HRC West Competition: A Proving Ground for HR Students


Unreal things can happen in real-time. Case in point, case competitions can bring the professional experience to life well before the workplace experience itself begins.

Case competitions, like the most recent 4th Annual HRC West Competition, hosted by the School of Business and Economics at Thompson Rivers University, in Kamloops, B.C., provide an opportunity for emerging talent to work in “real-time” on true-to-life case studies to hone their skills.

Teams are presented with a professionally written case scenario, and asked to step into the role of consultant to present their solution. With only three hours to read the case and formulate a solution, stress levels are high.

After presenting their 10 minute pitch, the student teams are asked tough questions by a panel of HR professionals, most with years of experience in the field. Successful teams who win their pool then move on to a final round and pitch their solution to a panel of HR professionals in front of a large, 150+ audience of peers, coaches, and HR practitioners.

A Catalyst for Career and Community Building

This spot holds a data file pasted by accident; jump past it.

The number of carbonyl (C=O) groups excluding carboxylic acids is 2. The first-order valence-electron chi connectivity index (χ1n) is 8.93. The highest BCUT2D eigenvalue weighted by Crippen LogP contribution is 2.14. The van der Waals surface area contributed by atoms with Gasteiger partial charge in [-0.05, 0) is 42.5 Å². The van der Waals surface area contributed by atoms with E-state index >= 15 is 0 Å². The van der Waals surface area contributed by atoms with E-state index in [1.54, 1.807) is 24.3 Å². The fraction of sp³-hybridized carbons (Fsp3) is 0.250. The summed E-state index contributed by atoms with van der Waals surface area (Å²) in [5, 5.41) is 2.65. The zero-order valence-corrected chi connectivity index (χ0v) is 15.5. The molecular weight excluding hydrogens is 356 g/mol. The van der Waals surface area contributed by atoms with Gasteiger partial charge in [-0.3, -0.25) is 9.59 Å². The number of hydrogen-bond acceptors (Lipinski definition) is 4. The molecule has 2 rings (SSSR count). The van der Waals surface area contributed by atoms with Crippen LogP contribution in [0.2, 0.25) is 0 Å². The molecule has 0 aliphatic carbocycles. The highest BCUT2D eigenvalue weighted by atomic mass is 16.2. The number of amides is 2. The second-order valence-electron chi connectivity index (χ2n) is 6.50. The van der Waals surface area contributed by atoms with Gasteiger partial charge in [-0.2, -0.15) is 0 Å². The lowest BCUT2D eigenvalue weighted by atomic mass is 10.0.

Case competitions are a fantastic example of the HR community coming together to support rising stars. Immediate support, input and feedback are provided to the teams by team members, coaches, mentors and  judges. By the end of the day, all teams are provided concrete feedback on how they did and given a score out of 100.

From my involvement with two case competitions, it is clear that there is a tremendous amount of learning and career-building taking place, and not just from the feedback provided by the judges. Social interactions within the team travelling to the event, during the case conference itself and, of course, after the presentations, provides a chance for teams to mix and mingle with each other.

Participants also learn a great deal about themselves by performing under stress, and receive immediate feedback on the content of their pitch.
Overall, the two day event provides phenomenal exposure to new concepts and environmental stimuli, all serving as learning catalysts for the participants.

The Merits of Reverse Mentorship

Reflecting back on my time as a judge, I couldn’t help but wonder what I had learned from taking part in the event; the more I explored this, the more I realized that case competitions, as other extra-curricular professional pursuits are an excellent opportunity for HR professionals, of all ages, to learn and grow as well.

The reverse mentorship I experienced at the recent HRC West Competition opened my mind to different ways of thinking about the HR problem presented in the case study, and the many different approaches teams took depending on what they perceived the problem to be. In addition, the event was a great opportunity to see old colleagues, and make new connections with aspiring and inspiring HR professionals.